If you suffer from breast sagging, a Breast Lift (Mastopexy) can bring your breasts back to a more youthful, high position. This surgery can also tighten the entire area if the skin and tissue has become lax. Sagging is a natural process that occurs as we age, and it can also occur in younger women due to genetics, pregnancy and breastfeeding, or weight loss.
In some cases, there may not be enough breast tissue to create the round shape you desire. A Breast Augmentation/Breast Lift combination can both lift the breasts to a higher location while also increasing their size and enhancing their shape. This involves breast implants and requires no additional incisions. If you are interested in this combination surgery, please see our Breast Augmentation page for information about breast implants.
Dr. Clinton can discuss these options with you during your examination and consultation. If you are happy with the size of your breasts, Mastopexy may be sufficient to provide you with your desired result. Dr. Clinton is a great listener and is empathetic to your concerns. Most importantly, he has the training and experience to evaluate your case carefully and create a unique surgical plan for you.
He trained at Vanderbilt and Duke – two of the country’s most prestigious universities – and he spent years in trauma care before focusing on the field of aesthetics. He also performs many reconstructive surgeries every year. As a result, he has the experience to work on even the most complex of cases.
What Happens During a Breast Lift?
The procedure is usually performed on an outpatient basis using a light general anesthetic. The amount of lifting required to achieve the desired result will dictate the position and length of the incisions.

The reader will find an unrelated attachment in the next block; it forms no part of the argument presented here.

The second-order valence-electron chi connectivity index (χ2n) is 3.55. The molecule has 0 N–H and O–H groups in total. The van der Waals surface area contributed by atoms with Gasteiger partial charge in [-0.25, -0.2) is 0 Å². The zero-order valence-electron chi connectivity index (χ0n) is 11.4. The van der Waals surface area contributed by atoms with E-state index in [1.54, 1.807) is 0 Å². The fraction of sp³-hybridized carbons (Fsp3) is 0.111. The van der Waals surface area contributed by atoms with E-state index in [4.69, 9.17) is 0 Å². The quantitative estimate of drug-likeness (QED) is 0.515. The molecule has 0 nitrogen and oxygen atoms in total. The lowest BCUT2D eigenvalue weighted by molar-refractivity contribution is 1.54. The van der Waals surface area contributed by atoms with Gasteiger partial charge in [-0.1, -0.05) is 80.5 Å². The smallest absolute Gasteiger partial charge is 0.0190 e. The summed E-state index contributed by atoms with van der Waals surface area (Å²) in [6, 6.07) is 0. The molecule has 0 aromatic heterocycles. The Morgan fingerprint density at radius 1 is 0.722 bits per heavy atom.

A periareolar incision may be made around the areola (the dark circle surrounding the nipples). In some cases, a vertical incision running from the bottom of the areolas to the breast crease may be required. Finally, an inframammary incision under the crease of the breasts may also be necessary. Most patients need only what is often called a “lollipop” incision, which involves the periareolar and vertical incisions without the inframammary incision.
Scars are covered by a bra, bathing suit, and the most revealing of tops. Over time, the scars will become less noticeable, and the goal is that even without clothes, the scars will not be conspicuous.
In lifting the breast tissue higher on the chest, Dr. Clinton will remove stretched skin, if necessary, to reshape the breasts. If your areolas have stretched or become misshapen, they can be reshaped and/or resized, if necessary.
After the appropriate time in our recovery area, you can go home in the care of a friend or family member. You will not be able to drive due to the effects of the anesthesia.
What Can I Expect During Recovery from a Breast Lift?
We will send you home with written instructions for how to take care of yourself after your surgery. You will also be evaluated no later than the day after your procedure and monitored during your recovery period. We encourage you to call us if you have any questions at all.
Some bruising, swelling, and discomfort is expected after surgery. Swelling is usually the last side effect to go away. If you experience pain, you can take oral medications. Non-prescription meds are often sufficient, but if you need something stronger, you may use the prescription provided in your surgery packet.
You may wear a soft sports bra or a camisole top with a built-in shelf bra for a period of time, and you will be more comfortable sleeping on your back for approximately four weeks. You must avoid heavy lifting and any strenuous activity or “straining” for two weeks.
Most women return to work within a week to ten days, but we will discuss this with you based on your individual case. We will provide you with a post-operative plan to help you return to all normal day-to-day activities as soon as possible.
Results from breast lift surgery can be long-term, but they are certainly impacted by weight loss/gain, environmental factors, and the natural aging process. After nine months, mammograms can continue as normal.